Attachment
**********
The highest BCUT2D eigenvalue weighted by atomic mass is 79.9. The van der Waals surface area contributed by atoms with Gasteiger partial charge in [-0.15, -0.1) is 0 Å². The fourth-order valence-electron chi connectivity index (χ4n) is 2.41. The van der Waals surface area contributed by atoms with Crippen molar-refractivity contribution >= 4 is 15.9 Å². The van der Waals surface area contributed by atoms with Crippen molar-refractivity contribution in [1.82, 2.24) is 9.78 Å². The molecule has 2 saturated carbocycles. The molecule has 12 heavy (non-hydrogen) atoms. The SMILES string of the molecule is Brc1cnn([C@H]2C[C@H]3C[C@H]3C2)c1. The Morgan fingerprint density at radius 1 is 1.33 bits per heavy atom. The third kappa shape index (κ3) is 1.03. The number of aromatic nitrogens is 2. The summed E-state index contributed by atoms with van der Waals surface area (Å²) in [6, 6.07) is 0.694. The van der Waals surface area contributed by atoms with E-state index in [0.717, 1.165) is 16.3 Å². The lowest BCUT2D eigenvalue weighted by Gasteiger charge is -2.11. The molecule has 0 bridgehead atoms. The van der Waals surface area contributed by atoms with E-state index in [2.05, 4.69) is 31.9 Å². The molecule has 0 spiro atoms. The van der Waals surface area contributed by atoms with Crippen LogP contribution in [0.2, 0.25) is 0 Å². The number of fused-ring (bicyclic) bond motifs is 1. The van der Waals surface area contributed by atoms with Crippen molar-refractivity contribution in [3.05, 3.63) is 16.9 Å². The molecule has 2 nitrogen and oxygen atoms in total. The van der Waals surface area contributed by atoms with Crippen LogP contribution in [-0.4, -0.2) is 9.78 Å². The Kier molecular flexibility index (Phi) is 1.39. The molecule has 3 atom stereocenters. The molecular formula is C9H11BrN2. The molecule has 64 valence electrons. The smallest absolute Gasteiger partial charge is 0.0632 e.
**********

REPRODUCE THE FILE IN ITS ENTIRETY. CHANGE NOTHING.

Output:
The highest BCUT2D eigenvalue weighted by atomic mass is 79.9. The van der Waals surface area contributed by atoms with Gasteiger partial charge in [-0.15, -0.1) is 0 Å². The fourth-order valence-electron chi connectivity index (χ4n) is 2.41. The van der Waals surface area contributed by atoms with Crippen molar-refractivity contribution >= 4 is 15.9 Å². The van der Waals surface area contributed by atoms with Crippen molar-refractivity contribution in [1.82, 2.24) is 9.78 Å². The molecule has 2 saturated carbocycles. The molecule has 12 heavy (non-hydrogen) atoms. The SMILES string of the molecule is Brc1cnn([C@H]2C[C@H]3C[C@H]3C2)c1. The Morgan fingerprint density at radius 1 is 1.33 bits per heavy atom. The third kappa shape index (κ3) is 1.03. The number of aromatic nitrogens is 2. The summed E-state index contributed by atoms with van der Waals surface area (Å²) in [6, 6.07) is 0.694. The van der Waals surface area contributed by atoms with E-state index in [0.717, 1.165) is 16.3 Å². The lowest BCUT2D eigenvalue weighted by Gasteiger charge is -2.11. The molecule has 0 bridgehead atoms. The van der Waals surface area contributed by atoms with E-state index in [2.05, 4.69) is 31.9 Å². The molecule has 0 spiro atoms. The van der Waals surface area contributed by atoms with Crippen LogP contribution in [0.2, 0.25) is 0 Å². The number of fused-ring (bicyclic) bond motifs is 1. The van der Waals surface area contributed by atoms with Crippen molar-refractivity contribution in [3.05, 3.63) is 16.9 Å². The molecule has 2 nitrogen and oxygen atoms in total. The van der Waals surface area contributed by atoms with Crippen LogP contribution in [-0.4, -0.2) is 9.78 Å². The Kier molecular flexibility index (Phi) is 1.39. The molecule has 3 atom stereocenters. The molecular formula is C9H11BrN2. The molecule has 64 valence electrons. The smallest absolute Gasteiger partial charge is 0.0632 e.